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Can The Milwaukee Brewers Make Another Playoff Push?

ST LOUIS, MO - JULY 13: National League All-Star Prince Fielder of the Milwaukee Brewers competes in the State Farm Home Run Derby at Busch Stadium on July 13, 2009 in St. Louis, Missouri. (Photo by Jamie Squire/Getty Images)
Jesse MotiffSenior Analyst IJuly 16, 2009

The Milwaukee Brewers begin the second half of their season tonight in Cincinnati to start a four-game, weekend series against the Reds. They currently sit in second place of the NL Central with a record of 45-43, two-and-a-half games behind first place St. Louis.

With two weeks until the trade deadline, the Brewers need to get on a bit of a hot streak. If they don't, Doug Melvin will have no motivation to mortgage a bit of the future for a return trip to the playoffs in 2009.

The Brewers got off to a great start, having the best record in franchise history after 50 games, with a record of 30-20. Since that time, the wheels have fallen off due to ineffectiveness and injury.

The Brewers have gone 15-23, and they look like an average team at best. When they get good starting pitching, the offense stalls. When the offense produces, the starting pitching either falters or the bullpen has blown a lead.

Yovani Gallardo needs to continue to pitch the way he did for much of the first half. The offense needs to pick him up though. In his last three starts, the Brewers have given Gallardo zero runs up on the scoreboard. No pitcher can win without run support and the offense is too good to throw up goose eggs on a regular basis.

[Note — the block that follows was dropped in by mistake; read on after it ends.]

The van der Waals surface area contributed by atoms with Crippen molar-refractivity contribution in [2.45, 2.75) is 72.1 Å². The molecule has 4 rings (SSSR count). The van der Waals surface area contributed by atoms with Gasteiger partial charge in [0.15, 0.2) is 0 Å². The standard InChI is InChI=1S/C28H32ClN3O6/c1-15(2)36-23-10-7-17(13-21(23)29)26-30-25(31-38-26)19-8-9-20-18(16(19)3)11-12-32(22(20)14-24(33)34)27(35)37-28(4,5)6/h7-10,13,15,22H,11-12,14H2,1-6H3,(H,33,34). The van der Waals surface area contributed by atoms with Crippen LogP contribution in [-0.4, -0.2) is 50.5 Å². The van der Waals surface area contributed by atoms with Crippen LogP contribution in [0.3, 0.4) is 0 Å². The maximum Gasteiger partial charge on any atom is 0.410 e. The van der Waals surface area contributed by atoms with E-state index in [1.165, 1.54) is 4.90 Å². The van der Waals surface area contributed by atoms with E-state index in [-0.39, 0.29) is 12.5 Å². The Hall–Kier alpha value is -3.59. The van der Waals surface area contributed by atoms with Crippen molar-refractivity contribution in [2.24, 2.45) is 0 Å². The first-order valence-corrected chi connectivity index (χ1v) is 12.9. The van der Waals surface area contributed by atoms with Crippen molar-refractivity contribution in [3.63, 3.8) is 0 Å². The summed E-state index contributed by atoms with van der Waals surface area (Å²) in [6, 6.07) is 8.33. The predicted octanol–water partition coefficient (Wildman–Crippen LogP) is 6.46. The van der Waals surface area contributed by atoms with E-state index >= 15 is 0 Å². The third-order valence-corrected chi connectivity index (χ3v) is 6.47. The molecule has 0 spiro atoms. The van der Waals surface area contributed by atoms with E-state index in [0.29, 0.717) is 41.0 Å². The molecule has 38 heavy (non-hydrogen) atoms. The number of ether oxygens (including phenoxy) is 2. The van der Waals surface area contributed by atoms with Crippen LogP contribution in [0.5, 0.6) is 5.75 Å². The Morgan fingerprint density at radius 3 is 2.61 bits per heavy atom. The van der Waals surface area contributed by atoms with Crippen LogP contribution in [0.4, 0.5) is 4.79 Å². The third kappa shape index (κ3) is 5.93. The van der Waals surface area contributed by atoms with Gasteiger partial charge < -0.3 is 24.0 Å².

The rest of the pitching staff has been inconsistent, but if Manny Parra can rebound from a bad first half, that will solve many of their issues. A trade for a starter is still the likely move for Doug Melvin to upgrade the team.

The offense has been too up-and-down for much of the season for a typical playoff team. Outside of Ryan Braun and Prince Fielder, no player has stepped up behind them to give the team a third threat at the plate.

If another player doesn't step up, opposing teams will just pitch around Braun and Fielder until someone proves they can do the job as well.

A regular leadoff hitter will also go a long way for the Brewers. The rotation of Corey Hart, Jason Kendall, and Corey Hart has yet to provide any spark at the top of the order.

The Brewers, as they are currently assembled and playing, have too many questions to make it back to the playoffs. Fortunately, they are young and talented enough to make all the headaches of the first half only a distant memory.

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